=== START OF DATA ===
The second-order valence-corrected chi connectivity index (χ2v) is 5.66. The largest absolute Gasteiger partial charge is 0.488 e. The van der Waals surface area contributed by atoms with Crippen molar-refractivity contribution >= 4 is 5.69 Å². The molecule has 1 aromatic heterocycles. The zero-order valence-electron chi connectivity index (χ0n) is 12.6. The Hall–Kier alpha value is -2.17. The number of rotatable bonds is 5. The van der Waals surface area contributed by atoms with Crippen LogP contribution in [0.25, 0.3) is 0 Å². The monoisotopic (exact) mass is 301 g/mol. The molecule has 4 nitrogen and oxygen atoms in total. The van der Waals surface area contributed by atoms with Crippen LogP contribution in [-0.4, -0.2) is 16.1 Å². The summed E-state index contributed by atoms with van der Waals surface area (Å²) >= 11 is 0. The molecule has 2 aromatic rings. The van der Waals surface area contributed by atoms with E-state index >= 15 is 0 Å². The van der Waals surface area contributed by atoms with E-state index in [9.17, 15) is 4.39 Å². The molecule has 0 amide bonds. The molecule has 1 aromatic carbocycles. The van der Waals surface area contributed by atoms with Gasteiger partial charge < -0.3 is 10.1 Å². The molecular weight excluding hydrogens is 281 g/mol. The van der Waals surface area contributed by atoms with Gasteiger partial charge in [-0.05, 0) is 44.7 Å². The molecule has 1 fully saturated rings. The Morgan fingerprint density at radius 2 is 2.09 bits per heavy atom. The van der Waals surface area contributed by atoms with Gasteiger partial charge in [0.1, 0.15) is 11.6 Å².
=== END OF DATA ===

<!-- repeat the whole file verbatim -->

The second-order valence-corrected chi connectivity index (χ2v) is 5.66. The largest absolute Gasteiger partial charge is 0.488 e. The van der Waals surface area contributed by atoms with Crippen molar-refractivity contribution >= 4 is 5.69 Å². The molecule has 1 aromatic heterocycles. The zero-order valence-electron chi connectivity index (χ0n) is 12.6. The Hall–Kier alpha value is -2.17. The number of rotatable bonds is 5. The van der Waals surface area contributed by atoms with Crippen LogP contribution in [0.25, 0.3) is 0 Å². The monoisotopic (exact) mass is 301 g/mol. The molecule has 4 nitrogen and oxygen atoms in total. The van der Waals surface area contributed by atoms with Crippen LogP contribution in [-0.4, -0.2) is 16.1 Å². The summed E-state index contributed by atoms with van der Waals surface area (Å²) >= 11 is 0. The molecule has 2 aromatic rings. The van der Waals surface area contributed by atoms with E-state index >= 15 is 0 Å². The van der Waals surface area contributed by atoms with E-state index in [9.17, 15) is 4.39 Å². The molecule has 0 amide bonds. The molecule has 1 aromatic carbocycles. The van der Waals surface area contributed by atoms with Gasteiger partial charge < -0.3 is 10.1 Å². The molecular weight excluding hydrogens is 281 g/mol. The van der Waals surface area contributed by atoms with Gasteiger partial charge in [-0.05, 0) is 44.7 Å². The molecule has 1 fully saturated rings. The Morgan fingerprint density at radius 2 is 2.09 bits per heavy atom. The van der Waals surface area contributed by atoms with Gasteiger partial charge in [0.1, 0.15) is 11.6 Å².